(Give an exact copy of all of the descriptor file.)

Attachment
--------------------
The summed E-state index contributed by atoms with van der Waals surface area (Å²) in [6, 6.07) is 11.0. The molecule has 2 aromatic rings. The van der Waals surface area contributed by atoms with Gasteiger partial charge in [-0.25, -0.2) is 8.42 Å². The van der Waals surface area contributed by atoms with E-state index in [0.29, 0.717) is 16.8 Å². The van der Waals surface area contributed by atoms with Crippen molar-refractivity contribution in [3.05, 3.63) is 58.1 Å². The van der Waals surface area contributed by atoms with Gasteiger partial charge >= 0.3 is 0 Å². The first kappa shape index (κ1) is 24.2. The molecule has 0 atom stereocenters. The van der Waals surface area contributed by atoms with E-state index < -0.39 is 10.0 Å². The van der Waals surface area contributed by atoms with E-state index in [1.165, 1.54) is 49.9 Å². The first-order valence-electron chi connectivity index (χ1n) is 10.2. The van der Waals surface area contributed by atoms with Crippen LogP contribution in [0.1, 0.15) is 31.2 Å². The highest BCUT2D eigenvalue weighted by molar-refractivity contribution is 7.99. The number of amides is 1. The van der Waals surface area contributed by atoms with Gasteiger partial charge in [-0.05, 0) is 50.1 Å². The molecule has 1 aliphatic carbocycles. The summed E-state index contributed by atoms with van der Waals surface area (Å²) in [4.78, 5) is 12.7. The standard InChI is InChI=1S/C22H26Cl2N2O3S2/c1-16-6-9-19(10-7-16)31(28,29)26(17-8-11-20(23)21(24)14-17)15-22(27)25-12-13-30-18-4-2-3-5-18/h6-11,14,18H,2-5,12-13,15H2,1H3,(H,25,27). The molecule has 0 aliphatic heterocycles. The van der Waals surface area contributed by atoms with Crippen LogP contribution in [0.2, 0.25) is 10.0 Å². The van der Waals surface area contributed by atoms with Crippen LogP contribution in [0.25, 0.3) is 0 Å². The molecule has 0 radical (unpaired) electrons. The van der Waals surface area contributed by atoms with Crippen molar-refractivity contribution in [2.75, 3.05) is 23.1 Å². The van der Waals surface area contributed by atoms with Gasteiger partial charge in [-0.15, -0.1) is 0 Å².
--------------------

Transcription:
The summed E-state index contributed by atoms with van der Waals surface area (Å²) in [6, 6.07) is 11.0. The molecule has 2 aromatic rings. The van der Waals surface area contributed by atoms with Gasteiger partial charge in [-0.25, -0.2) is 8.42 Å². The van der Waals surface area contributed by atoms with E-state index in [0.29, 0.717) is 16.8 Å². The van der Waals surface area contributed by atoms with Crippen molar-refractivity contribution in [3.05, 3.63) is 58.1 Å². The van der Waals surface area contributed by atoms with Gasteiger partial charge >= 0.3 is 0 Å². The first kappa shape index (κ1) is 24.2. The molecule has 0 atom stereocenters. The van der Waals surface area contributed by atoms with E-state index < -0.39 is 10.0 Å². The van der Waals surface area contributed by atoms with E-state index in [1.165, 1.54) is 49.9 Å². The first-order valence-electron chi connectivity index (χ1n) is 10.2. The van der Waals surface area contributed by atoms with Crippen LogP contribution in [0.1, 0.15) is 31.2 Å². The highest BCUT2D eigenvalue weighted by molar-refractivity contribution is 7.99. The number of amides is 1. The van der Waals surface area contributed by atoms with Gasteiger partial charge in [-0.05, 0) is 50.1 Å². The molecule has 1 aliphatic carbocycles. The summed E-state index contributed by atoms with van der Waals surface area (Å²) in [4.78, 5) is 12.7. The standard InChI is InChI=1S/C22H26Cl2N2O3S2/c1-16-6-9-19(10-7-16)31(28,29)26(17-8-11-20(23)21(24)14-17)15-22(27)25-12-13-30-18-4-2-3-5-18/h6-11,14,18H,2-5,12-13,15H2,1H3,(H,25,27). The molecule has 0 aliphatic heterocycles. The van der Waals surface area contributed by atoms with Crippen LogP contribution in [0.2, 0.25) is 10.0 Å². The van der Waals surface area contributed by atoms with Crippen LogP contribution in [0.25, 0.3) is 0 Å². The molecule has 0 radical (unpaired) electrons. The van der Waals surface area contributed by atoms with Crippen molar-refractivity contribution in [2.75, 3.05) is 23.1 Å². The van der Waals surface area contributed by atoms with Gasteiger partial charge in [-0.15, -0.1) is 0 Å².